Through the Shagaya Project, Kuwait is taking the initiative in building a sustainable energy future. Long neglected in the country, research in renewable energy has taken a backseat up until a few years ago, when an oil crisis forced the nation to pay attention to the volatility of fossil fuel and the promise of renewable energy. At the same time, the country has also been ignoring a number of warning signs that call for greater development of renewables, such as a finite oil reserve, environmental degradation, and global warming. The Shagaya Project, then, is a volte-face in the government’s attitude towards renewable energy research.
Dr. Salem Al-Hajraf, Executive Director of the Energy and Building Research Centre in the Kuwait Institute for Scientific Research, explained that the project involves the integration of energy storage technologies alongside solar-thermal, solar-photovoltaic, and wind energy generation. He added that by early 2016, a 70 mega-watt facility “will be the first utility scale power-plant from renewable energy”. The installation has been divided into three segments, a 50 MW solar thermal with 10 hours of energy storage, a 10 MW PV plant, and another 10 MW wind energy facility. The project will culminate in 2030 with a 2 giga-watt renewable energy plant that can support up to 100,000 homes.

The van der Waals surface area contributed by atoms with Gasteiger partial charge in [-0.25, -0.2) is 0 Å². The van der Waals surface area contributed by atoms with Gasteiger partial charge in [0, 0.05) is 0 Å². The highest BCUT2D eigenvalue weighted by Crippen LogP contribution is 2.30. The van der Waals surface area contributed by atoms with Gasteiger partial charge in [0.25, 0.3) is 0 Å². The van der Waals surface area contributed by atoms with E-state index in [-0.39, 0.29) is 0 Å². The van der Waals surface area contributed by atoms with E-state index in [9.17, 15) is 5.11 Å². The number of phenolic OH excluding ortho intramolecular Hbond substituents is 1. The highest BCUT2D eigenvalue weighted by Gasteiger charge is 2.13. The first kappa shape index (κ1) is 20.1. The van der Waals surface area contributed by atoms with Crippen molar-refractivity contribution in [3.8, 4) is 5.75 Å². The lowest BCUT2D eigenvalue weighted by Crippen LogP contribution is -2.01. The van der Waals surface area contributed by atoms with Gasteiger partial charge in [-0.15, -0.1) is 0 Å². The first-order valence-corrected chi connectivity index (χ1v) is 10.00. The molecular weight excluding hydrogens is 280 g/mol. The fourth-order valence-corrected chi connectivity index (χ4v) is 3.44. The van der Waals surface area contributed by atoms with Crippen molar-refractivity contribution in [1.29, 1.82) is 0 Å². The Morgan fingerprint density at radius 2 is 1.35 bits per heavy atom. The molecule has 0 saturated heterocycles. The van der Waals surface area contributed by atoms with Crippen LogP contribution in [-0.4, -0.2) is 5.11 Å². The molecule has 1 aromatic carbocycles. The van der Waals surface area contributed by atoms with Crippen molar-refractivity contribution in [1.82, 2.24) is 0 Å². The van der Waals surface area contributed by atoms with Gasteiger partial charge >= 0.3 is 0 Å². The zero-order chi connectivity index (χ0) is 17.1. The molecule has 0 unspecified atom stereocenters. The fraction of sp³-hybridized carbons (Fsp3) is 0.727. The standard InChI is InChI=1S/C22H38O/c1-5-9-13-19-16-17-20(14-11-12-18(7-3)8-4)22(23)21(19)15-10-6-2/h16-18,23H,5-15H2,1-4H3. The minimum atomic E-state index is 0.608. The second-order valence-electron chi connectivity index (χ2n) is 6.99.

If you want to know more about this and other topics directly from end users of energy storage technologies join us at one of these annual events: The Energy Storage World Forum (Grid Scale Applications), or The Residential Energy Storage Forum, or one of our Training Courses.